Fleetwood, last year's season-long Race to Dubai winner, has a phone cover with a picture of Ryder Cup captain Thomas Bjorn on it. And not even a current Thomas Bjorn. This is a young Bjorn. A hair-having Bjorn.

@tommyfleetwood_1

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The 26-year-old is a virtual lock for this year's European Ryder Cup team, but just in case, he's carrying around a phone with a picture of the team captain attached to the back of it.

It's a bold strategy, Cotton. Let's see if it pays off for him.

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Mickelson starts fast, fades to 70 at La Quinta

By Will GrayJanuary 18, 2018, 11:07 pm

Phil Mickelson got off to a fast start in his first competitive round of 2018 - for six holes, at least.

The 47-year-old is making his first start since the WGC-HSBC Champions this week at the CareerBuilder Challenge, and only his third competitive appearance since the BMW Championship in September. Four birdies over his first six holes indicated that a strong opener might be in the cards, but Mickelson played his subsequent holes in 2 over.

It added up to a 2-under 70 at La Quinta Country Club, typically the easiest of the three courses in rotation this week, and left Mickelson eight shots behind Jon Rahm.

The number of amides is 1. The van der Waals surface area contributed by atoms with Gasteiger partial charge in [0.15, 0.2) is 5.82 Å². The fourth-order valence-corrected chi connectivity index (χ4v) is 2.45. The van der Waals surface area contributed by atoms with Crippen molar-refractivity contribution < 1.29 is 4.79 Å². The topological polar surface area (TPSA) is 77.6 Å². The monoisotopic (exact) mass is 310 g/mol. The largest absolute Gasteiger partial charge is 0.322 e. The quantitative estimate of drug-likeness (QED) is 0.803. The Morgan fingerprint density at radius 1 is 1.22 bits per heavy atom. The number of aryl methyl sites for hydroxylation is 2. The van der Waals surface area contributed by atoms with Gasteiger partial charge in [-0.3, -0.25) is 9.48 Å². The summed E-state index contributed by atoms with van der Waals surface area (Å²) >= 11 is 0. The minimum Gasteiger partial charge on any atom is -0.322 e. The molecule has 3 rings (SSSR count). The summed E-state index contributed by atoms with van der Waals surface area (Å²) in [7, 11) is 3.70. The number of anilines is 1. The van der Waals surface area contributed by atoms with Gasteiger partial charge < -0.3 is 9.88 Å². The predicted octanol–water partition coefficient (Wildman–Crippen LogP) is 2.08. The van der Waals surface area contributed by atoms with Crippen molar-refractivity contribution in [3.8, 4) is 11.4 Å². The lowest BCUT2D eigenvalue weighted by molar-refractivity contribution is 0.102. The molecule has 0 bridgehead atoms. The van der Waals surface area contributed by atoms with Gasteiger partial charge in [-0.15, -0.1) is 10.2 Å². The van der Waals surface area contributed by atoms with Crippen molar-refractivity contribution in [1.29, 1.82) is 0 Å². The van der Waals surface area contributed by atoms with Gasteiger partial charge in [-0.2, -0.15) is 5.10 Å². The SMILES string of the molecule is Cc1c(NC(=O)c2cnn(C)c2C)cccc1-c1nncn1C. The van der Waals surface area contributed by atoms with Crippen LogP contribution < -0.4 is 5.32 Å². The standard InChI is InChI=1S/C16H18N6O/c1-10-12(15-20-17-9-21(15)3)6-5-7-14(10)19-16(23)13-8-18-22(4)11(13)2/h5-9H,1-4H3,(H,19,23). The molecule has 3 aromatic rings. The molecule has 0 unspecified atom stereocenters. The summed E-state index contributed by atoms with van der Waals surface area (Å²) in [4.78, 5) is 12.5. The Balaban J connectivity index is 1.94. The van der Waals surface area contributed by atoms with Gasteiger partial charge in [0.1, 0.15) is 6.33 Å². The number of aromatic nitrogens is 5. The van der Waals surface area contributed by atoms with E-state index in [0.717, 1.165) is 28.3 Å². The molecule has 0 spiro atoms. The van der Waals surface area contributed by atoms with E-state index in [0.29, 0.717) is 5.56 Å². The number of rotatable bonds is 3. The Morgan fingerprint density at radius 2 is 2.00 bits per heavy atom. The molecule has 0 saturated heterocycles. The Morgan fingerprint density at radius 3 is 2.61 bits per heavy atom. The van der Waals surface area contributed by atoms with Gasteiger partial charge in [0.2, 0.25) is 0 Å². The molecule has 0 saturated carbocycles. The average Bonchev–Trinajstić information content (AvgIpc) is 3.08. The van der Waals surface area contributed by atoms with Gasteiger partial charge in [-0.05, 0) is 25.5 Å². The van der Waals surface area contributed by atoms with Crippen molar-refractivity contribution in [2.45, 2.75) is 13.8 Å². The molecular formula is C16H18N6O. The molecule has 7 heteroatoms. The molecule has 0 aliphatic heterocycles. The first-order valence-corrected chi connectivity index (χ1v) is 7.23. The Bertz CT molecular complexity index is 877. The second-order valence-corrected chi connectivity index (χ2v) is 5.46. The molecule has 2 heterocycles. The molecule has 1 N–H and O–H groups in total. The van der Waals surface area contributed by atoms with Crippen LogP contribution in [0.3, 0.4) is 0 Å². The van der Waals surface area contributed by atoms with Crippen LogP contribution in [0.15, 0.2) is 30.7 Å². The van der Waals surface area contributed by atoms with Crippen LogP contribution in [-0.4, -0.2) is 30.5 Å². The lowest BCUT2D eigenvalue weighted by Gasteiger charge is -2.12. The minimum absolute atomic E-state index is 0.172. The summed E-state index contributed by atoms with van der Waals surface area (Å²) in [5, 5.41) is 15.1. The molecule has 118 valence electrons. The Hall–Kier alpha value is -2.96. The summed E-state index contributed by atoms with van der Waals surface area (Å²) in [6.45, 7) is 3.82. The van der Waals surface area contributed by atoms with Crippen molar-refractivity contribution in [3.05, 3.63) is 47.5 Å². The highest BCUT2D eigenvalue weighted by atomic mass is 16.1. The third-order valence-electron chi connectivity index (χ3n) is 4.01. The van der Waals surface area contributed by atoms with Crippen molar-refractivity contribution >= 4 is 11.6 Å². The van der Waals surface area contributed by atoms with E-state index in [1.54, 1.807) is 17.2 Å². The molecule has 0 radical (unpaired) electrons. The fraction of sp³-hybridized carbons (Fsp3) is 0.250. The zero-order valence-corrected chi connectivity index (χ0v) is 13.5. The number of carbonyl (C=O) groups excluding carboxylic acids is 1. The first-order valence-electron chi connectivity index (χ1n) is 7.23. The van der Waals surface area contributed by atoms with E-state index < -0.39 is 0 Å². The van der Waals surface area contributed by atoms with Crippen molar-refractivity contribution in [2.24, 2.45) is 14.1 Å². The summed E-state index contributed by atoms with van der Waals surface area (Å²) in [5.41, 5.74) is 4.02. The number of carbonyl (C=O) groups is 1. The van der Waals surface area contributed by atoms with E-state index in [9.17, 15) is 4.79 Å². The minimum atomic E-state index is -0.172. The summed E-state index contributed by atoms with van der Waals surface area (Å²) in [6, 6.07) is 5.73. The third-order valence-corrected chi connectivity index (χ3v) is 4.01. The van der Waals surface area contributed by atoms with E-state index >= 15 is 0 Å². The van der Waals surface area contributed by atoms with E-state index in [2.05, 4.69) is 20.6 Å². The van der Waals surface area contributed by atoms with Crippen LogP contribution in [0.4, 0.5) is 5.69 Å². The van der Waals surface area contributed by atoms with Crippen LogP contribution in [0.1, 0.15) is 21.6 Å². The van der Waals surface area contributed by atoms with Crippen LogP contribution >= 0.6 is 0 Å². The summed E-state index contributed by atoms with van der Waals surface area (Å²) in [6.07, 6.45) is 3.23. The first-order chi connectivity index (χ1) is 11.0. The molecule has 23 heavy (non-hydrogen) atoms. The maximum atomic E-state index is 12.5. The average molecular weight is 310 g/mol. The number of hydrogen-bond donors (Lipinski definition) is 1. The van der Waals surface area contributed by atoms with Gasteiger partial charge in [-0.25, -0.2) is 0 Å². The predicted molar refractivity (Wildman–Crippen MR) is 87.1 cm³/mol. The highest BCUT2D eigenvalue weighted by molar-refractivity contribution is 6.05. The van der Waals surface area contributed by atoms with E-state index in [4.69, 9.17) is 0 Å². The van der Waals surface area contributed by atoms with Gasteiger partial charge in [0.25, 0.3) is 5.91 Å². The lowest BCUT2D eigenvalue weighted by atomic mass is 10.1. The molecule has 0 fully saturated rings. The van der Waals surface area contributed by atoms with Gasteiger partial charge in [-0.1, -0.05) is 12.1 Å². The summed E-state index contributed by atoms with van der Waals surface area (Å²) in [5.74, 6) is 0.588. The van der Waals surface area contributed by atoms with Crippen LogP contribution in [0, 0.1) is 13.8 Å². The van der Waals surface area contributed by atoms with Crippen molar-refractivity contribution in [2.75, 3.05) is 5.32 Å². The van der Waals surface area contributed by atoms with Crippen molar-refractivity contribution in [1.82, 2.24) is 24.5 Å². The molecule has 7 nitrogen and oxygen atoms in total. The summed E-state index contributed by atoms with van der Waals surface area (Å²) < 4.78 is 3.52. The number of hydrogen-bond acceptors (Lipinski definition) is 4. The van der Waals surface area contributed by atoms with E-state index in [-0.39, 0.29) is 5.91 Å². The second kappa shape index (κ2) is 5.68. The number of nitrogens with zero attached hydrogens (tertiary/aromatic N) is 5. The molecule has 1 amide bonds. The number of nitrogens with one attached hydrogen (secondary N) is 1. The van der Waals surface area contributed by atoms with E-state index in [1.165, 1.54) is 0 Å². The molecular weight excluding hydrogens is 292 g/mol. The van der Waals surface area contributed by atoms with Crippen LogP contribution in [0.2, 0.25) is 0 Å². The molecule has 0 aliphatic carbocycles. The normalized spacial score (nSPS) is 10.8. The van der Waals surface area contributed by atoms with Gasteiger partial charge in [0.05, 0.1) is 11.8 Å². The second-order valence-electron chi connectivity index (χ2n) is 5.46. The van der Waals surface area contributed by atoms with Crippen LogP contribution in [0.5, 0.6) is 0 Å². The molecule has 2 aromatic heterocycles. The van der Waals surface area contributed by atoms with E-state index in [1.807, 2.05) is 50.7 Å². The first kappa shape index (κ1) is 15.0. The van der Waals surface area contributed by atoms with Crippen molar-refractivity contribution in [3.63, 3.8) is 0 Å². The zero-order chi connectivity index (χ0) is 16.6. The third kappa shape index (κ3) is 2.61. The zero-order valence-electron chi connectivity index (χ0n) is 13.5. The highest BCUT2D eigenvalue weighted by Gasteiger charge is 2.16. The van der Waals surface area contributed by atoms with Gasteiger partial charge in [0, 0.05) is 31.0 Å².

"It was fun to get back out and be competitive," Mickelson told reporters. "I for some reason am stuck on 70 here at La Quinta, whether I get off to a good start or a bad one, I end up shooting the same score."


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Mickelson stunted his momentum with a tee shot out of bounds on the par-4 eighth hole, but he managed to save bogey and otherwise drove the ball relatively well. Instead, he pointed to his normally reliable iron play as the culprit for his back-nine backslide on a day when more than 120 players in the 156-man field broke par.

Mickelson will now head to the Nicklaus Tournament Course with the Stadium Course on tap for Saturday's third round. While there were several low scores Thursday at La Quinta, Mickelson remains bullish about the birdie opportunities that still lie ahead.

"This isn't the course where I go low on," Mickelson said. "I feel more comfortable on Stadium and Nicklaus. Neither of them are nearly as tight and I tend to score a lot lower on those other two than I do here, historically."